Racism In Sue Monk Kidd's 'The Secret Life Of Bees'

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Josh Beatty Mrs. Moore Honors English 10 April 28th, 2011 The majority of people have been picked on or teased at some point in their life. Racism in the 1960’s was an extreme form of bullying. The civil rights movement was occurring in this time. The Secret Life of Bees happens during this hard, and wonderful, time for African Americans, specifically 1964, wonderful because they were getting their rights as an American citizen. In the book, Rosaleen, an African American housekeeper and nanny, gets upset with the bullying and the overpowering of the whites and acts out; this acting out gets her put in jail. Since Rosaleen is a main character, the reader’s heart goes out to her and becomes emotionally involved with the novel. Kidd grasping…show more content…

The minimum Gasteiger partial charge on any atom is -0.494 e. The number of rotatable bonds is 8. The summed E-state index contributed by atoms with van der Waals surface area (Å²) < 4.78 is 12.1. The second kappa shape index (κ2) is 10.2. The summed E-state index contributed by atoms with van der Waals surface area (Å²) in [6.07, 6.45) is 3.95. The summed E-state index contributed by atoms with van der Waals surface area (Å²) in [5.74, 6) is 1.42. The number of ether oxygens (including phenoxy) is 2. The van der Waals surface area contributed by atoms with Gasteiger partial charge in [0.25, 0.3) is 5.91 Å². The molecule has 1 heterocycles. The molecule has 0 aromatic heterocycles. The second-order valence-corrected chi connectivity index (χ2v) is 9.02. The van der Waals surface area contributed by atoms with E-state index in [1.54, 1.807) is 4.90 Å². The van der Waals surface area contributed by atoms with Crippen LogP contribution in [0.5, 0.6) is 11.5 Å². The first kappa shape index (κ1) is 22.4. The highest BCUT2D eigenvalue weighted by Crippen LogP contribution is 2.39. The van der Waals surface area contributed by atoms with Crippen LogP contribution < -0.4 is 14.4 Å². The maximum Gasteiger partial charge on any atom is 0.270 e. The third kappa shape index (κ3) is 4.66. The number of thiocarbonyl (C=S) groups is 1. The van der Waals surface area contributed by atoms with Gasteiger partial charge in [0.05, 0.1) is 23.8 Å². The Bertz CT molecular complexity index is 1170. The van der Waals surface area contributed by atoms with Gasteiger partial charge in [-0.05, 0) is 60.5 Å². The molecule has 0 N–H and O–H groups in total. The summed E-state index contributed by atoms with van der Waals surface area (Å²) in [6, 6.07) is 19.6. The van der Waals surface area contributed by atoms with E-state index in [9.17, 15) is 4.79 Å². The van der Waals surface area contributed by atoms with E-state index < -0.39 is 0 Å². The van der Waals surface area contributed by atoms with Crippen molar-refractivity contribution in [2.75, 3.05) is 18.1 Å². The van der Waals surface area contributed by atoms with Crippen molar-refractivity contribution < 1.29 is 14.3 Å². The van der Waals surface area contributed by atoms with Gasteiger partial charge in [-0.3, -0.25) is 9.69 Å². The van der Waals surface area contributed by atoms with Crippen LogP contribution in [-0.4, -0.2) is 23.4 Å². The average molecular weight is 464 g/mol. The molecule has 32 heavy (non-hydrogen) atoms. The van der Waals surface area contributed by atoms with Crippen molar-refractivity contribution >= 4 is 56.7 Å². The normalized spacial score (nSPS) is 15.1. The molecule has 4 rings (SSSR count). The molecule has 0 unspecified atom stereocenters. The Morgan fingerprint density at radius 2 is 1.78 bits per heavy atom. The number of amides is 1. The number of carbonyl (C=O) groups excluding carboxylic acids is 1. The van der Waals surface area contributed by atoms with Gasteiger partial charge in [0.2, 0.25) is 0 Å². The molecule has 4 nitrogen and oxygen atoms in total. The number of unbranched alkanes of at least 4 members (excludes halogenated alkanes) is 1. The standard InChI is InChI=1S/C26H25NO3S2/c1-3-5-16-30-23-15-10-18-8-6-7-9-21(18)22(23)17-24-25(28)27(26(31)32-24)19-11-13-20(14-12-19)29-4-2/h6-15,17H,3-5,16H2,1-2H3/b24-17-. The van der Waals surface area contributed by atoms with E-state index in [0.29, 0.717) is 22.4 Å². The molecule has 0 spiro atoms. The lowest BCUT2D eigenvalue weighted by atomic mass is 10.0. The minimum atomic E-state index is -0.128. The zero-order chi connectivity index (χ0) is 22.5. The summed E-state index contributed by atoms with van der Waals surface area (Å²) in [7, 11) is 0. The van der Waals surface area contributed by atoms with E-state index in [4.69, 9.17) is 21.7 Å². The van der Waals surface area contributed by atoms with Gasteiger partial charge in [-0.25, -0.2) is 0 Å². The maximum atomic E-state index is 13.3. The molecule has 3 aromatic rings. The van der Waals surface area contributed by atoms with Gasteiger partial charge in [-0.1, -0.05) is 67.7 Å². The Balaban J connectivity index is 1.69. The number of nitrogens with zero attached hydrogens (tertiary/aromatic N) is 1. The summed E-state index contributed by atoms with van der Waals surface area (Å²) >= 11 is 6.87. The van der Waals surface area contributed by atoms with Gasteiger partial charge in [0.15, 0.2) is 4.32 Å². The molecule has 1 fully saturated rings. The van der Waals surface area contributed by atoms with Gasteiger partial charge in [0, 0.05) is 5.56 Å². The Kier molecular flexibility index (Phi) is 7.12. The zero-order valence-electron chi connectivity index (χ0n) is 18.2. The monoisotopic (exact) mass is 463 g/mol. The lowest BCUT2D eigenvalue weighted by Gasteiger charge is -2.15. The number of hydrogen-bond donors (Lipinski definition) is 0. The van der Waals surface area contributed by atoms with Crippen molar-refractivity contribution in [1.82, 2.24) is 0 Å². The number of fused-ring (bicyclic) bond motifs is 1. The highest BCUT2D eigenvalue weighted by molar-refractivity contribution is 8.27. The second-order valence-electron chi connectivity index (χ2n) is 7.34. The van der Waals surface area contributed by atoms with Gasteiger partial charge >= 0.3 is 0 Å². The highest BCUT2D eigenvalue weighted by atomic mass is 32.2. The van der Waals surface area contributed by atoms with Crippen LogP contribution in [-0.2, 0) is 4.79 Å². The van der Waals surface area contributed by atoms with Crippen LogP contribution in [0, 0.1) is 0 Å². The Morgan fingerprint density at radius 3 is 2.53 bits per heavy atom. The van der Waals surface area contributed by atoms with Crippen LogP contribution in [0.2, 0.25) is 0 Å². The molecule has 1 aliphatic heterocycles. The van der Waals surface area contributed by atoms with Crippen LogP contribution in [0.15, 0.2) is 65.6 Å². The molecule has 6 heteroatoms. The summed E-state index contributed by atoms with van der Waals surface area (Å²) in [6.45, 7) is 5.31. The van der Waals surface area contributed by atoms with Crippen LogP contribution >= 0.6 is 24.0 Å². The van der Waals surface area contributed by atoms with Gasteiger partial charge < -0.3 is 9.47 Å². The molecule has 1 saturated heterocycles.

So far in this book Kidd has very successfully added depth and emotion on almost every page. The next example of this is on page 38. T-Ray says that he would not be surprised if Rosaleen was killed for her acting out in chapter 1. When I read him saying that I was immediately worried for Rosaleen. Angry whites in the South during this period of time would go to any measure to satisfy their hate for an individual of a different race. Rosaleen really changes during this trial; she becomes bitter towards whites, even towards Lily, whom she is close to. Continuing on page 52 Rosaleen learns about the black Madonna. “If Jesus’ mother is black, how come we only know about the white Mary?” The quote is what Rosaleen was thinking when she saw the picture Lily had found in her mother’s items. This is not just a picture of a black version of Mary; it is a picture of the African American’s gaining their rightful freedoms in 1964. The black Madonna is a main theme in The Secret Life of Bees and makes appearances in the book multiple times. In the following quote Rosaleen is looking at the newspaper to see if she is in it for being wanted when she sees an interesting headline. “A motel in Jackson, Mississippi closed down rather to accept Negro guests.” (Kidd 66) This shows how the whites are reacting to the new desegregation law. The headline informs the reader more of the situation outside of the two small towns Rosaleen is in. The African American’s were in for a tough
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